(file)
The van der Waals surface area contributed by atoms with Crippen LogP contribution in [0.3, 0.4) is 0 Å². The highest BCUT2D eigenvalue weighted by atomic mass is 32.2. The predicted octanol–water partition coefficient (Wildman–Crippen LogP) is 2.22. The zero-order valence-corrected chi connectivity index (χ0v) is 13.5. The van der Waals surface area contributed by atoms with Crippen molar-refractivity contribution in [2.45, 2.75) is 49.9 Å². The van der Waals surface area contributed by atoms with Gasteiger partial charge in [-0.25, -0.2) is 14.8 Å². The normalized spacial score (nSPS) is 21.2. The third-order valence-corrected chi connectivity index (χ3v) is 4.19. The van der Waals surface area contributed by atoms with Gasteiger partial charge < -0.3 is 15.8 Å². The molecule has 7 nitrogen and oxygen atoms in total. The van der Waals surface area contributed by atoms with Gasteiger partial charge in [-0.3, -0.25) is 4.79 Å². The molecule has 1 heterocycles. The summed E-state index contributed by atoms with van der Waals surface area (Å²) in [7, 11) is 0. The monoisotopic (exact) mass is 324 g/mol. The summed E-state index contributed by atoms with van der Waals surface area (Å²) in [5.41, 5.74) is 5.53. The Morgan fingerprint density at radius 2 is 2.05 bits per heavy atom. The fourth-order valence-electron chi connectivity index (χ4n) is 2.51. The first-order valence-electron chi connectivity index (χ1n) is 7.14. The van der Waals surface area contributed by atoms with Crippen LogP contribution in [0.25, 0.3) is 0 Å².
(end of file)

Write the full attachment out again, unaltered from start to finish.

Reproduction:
The van der Waals surface area contributed by atoms with Crippen LogP contribution in [0.3, 0.4) is 0 Å². The highest BCUT2D eigenvalue weighted by atomic mass is 32.2. The predicted octanol–water partition coefficient (Wildman–Crippen LogP) is 2.22. The zero-order valence-corrected chi connectivity index (χ0v) is 13.5. The van der Waals surface area contributed by atoms with Crippen molar-refractivity contribution in [2.45, 2.75) is 49.9 Å². The van der Waals surface area contributed by atoms with Gasteiger partial charge in [-0.25, -0.2) is 14.8 Å². The normalized spacial score (nSPS) is 21.2. The third-order valence-corrected chi connectivity index (χ3v) is 4.19. The van der Waals surface area contributed by atoms with Gasteiger partial charge < -0.3 is 15.8 Å². The molecule has 7 nitrogen and oxygen atoms in total. The van der Waals surface area contributed by atoms with Gasteiger partial charge in [-0.3, -0.25) is 4.79 Å². The molecule has 1 heterocycles. The summed E-state index contributed by atoms with van der Waals surface area (Å²) in [7, 11) is 0. The monoisotopic (exact) mass is 324 g/mol. The summed E-state index contributed by atoms with van der Waals surface area (Å²) in [5.41, 5.74) is 5.53. The Morgan fingerprint density at radius 2 is 2.05 bits per heavy atom. The fourth-order valence-electron chi connectivity index (χ4n) is 2.51. The first-order valence-electron chi connectivity index (χ1n) is 7.14. The van der Waals surface area contributed by atoms with Crippen LogP contribution in [0.25, 0.3) is 0 Å².